As almost anyone is aware, cardio-vascular diseases (or CVD as they are usually referred to) are one of the top causes of death in the developed world. While it is our opinion that dietary fat intake has been unfairly blamed as the main culprit, that is a topic for another time, or blog post. Now we would like to explore another much less known cause: autophagy, or rather lack thereof, as it affects our hearts.
Heart problems can be divided in 3 broad categories: the heart muscle itself, cardiac vasculature (i.e. veins and arteries around the heart) and impaired conduction of electrical impulses. The two main consequences are (1) your heart having a harder time pumping blood around and (2) abnormal blood pressure.
The most important factor is the cardiac muscle cell, or cardiomyocyte. As we grow older, the rate at which cardiomyocytes degrade increases, and the rates at which they get replaced decreases. The replacement rate of cardiomyocytes decreases from 1% in early age to 0.45% in advanced age (see here). This is compounded by the fact that cardiomyocytes become more sensitive to reactive oxygen species, or ROS, as we age. Production of ROS in our metabolism is inevitable as they are a product of normal metabolic processes. As cardiomyocytes are lost and not replaced, fibroblasts fill the vacant space with collagen, progressively stiffening the heart muscle (fibroblasts are cells that produce collagen and other connective tissues).
As a normal part of the aging process, our arteries become progressively thicker and stiffer, causing elevated blood pressure.
The end result of these changes is that heart function is impaired in both the ability to push blood out and suck blood in. In order to compensate, the heart muscle grows. Since we number of cardiomyocytes is decreasing over time, muscle growth is obtained by increasing the size of the individual muscle fibers. While this strategy works initially, over time the process degrades and leads to heart failure (see here).
ATP (adenosine triphosphate) is energy currency of most living creatures. ATP is produced by mitochondria, which are the energy factories of living organisms. All our cells contain mitochondria (some more, some less). Because the heart is an extremely hard-working organ, it needs to produce large amounts of energy, and as a result cardiomyocytes are composed of 40% mitochondria, which is a much higher ratio that most other cells in the body (see here).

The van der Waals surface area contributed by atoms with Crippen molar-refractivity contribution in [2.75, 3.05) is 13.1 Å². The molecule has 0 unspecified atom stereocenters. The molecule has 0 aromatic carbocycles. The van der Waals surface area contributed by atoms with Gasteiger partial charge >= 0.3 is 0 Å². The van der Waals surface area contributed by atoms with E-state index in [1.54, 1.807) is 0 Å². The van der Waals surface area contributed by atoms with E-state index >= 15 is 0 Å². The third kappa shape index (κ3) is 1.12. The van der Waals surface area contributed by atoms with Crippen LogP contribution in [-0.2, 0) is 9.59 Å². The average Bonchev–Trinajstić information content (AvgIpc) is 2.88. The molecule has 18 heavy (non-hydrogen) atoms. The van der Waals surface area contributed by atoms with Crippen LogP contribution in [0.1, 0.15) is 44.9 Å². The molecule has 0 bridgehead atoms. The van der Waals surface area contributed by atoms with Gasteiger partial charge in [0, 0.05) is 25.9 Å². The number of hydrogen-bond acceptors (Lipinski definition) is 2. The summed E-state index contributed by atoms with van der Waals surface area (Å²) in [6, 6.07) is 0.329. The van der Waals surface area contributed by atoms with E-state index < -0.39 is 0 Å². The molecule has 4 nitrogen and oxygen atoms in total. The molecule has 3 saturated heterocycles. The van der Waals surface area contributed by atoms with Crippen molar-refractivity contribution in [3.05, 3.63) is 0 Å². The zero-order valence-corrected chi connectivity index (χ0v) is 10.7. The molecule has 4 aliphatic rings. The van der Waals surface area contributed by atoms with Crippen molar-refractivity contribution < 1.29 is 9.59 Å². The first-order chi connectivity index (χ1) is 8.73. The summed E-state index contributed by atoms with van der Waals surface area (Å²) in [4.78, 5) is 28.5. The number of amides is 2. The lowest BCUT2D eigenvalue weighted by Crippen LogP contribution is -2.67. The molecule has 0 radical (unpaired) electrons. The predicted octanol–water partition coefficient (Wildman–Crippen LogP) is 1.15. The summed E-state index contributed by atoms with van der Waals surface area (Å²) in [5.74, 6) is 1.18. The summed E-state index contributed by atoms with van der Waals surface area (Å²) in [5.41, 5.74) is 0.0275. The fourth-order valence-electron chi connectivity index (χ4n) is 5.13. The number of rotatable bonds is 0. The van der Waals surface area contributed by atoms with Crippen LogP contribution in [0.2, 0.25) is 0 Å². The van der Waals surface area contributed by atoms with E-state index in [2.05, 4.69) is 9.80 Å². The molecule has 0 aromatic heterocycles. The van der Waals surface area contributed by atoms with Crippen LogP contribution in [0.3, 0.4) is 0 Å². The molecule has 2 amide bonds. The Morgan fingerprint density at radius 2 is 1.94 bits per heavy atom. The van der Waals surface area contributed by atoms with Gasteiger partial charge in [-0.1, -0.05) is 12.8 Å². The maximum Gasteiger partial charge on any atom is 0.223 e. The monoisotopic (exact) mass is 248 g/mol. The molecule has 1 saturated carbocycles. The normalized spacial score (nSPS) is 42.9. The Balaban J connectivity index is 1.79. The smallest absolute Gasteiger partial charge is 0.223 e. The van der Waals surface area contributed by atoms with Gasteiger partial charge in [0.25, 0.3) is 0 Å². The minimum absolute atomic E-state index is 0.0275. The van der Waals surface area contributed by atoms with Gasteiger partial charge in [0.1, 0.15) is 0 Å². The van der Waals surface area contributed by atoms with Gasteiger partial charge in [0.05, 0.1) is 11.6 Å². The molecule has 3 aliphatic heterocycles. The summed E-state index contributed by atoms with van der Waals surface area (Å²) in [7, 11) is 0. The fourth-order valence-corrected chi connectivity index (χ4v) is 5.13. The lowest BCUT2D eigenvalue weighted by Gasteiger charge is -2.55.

As our cells age, they accumulate damage, and produce additional ROS. But ROS, which is also a normal byproduct of mitochondrial energy generation, also produces damage in our cells, and this creates a negative feedback loop, where ageing cells keep producing more and more ROS.
Autophagy is a process by which damaged proteins and organelles (specialized structures within a cell, like mitochondria) are removed from the cell. This serves the dual purpose of removing potentially toxic molecules and to recycle the building blocks of these damaged parts during times when cells are nutrient-deprived.
Autophagy consists of 3 steps (extremely simplified version):
1. Initiation: something called a phagophore is formed. It will become part of the structure that collects the damaged molecules
2. Elongation: various proteins and genes are engaged in the transformation of the phagophore into the autophagosome, which then collects damaged molecules for degradation. The autophagosome’s job is to scoop up defective proteins and organelles
3. Maturation/fusion: the autophagosome fuses with a lysosome (which contains acidic substances, sort of like a self-contained, travelling stomach), forming an autophagolysosome. The whole thing will then be broken down into constituent parts
There is also a specialized form of autophagy called mitophagy, where a similar process degrades damaged mitochondria.